JS Your work is actually quite figurative, which is different to my work, and I've noticed that you've used some symbols, including a cross, which I don't think you take literally.
GP No, but I believe that the way to transfer culture is not anymore through abstraction. Architecture uses abstract geometry and that is obsolete. The international language is done in figures: I cannot speak with the Japanese in Italian because there is no communication. I have to make images. If I do a cross or a heart, it's a way to get people to understand what I'm talking about. We come from a long tradition of abstraction but I believe it's more democratic to use images.
JS Conversely, I must admit, right now I prefer to read books than to look at images because I feel in contemporary culture we're inundated with very, very smart images. I mean, images that are quite calculated. This has become the art director's job, to be very strong with images. I like to play with abstraction but I don't really want to make a rule – I would find it dangerous not to allow something figurative into my work sometimes. But I also feel that the use of abstraction right now is quite a good defence against the bad use of images. I don't watch TV anymore, for example, it's just become impossible.
GP I understand what you say, but you're talking about yourself. Imagine that in the city – say new cities like Brasilia – everything is abstract. Communicating with everybody is easier if you use images. There are people who don't read but everybody is able to see that that is an umbrella. We have to allow them to be able to understand what we are doing and enjoy it.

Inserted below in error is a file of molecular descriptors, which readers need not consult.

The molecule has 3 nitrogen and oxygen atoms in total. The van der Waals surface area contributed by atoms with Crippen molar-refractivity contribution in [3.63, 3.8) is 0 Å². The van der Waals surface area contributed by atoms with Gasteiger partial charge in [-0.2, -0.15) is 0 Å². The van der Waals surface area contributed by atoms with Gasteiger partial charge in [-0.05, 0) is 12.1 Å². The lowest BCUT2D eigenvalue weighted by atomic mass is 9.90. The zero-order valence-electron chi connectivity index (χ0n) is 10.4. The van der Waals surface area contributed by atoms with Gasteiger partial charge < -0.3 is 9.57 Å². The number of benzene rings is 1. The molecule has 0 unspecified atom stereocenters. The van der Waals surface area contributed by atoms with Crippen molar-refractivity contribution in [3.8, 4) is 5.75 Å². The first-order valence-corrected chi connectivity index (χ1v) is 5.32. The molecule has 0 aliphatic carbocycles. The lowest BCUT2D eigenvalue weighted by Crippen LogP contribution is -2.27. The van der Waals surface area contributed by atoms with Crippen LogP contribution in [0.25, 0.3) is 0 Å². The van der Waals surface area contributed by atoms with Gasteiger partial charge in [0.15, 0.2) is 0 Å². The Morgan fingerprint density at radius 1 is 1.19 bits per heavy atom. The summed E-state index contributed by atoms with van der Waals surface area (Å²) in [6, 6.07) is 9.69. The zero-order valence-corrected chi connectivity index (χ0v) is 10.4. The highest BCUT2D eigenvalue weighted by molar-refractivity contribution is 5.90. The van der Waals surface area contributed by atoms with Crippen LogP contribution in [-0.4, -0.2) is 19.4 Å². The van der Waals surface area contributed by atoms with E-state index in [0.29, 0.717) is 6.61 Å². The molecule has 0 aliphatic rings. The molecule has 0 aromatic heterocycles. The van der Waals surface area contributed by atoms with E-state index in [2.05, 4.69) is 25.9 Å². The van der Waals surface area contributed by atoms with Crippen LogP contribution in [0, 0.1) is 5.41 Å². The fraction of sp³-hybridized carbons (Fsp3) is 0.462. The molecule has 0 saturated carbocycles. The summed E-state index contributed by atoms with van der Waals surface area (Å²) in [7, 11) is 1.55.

JS But I think this can also come from action. I think the key to the way that I work is doing. It's about evoking this idea that you can be empowered by doing. Like saying, here's a material that reacts fast and you can find ways to build your life around you.
GP I very rarely go to museums but sometimes when I go to a contemporary art museum I understand exactly what Baudrillard said about contemporary art. He said, I'm sure people don't understand but they are scared to say that they don't understand because if they say that then they are ignorant, so it's better to say, "Oh very interesting!" But nobody says "why?" because the moment you do that you break down this huge structure of conformism.
JS Yeah. This is a danger of art more than design.
GP There is an artist from LA who makes a huge piece of stone in the shape of shit. OK, so what then? What will a man working the earth in China see? I know that certain contemporary expressions are lost on 75 percent of the world. This is something that we have to think about. We work for the 75 percent, not the people who have time to go to museums, not the elite because they don't need us – they already have everything. The people who need us are the ones who have a very difficult life. We have to do something to make their lives better.
JS This is why I feel it's important to be even more political now. Industry is the driving force – the production of things, even soft things like Google – is the driving force of a global economy. You mention the person in China or Africa, and I think that part of the project must be to suggest new forms of production that can actually create a fair global economy, and I don't trust the politicians.
Even in an economy based on the hand-made, you can have the joy of an artisan making something and someone in that country can afford to buy that piece. It doesn't have to be quite Henry David Thoreau's Walden but some kind of autonomy. And I'm not just talking about a worker in China but also in the UK. Everybody's becoming a slave of this very un-well-looked-after production-distribution system.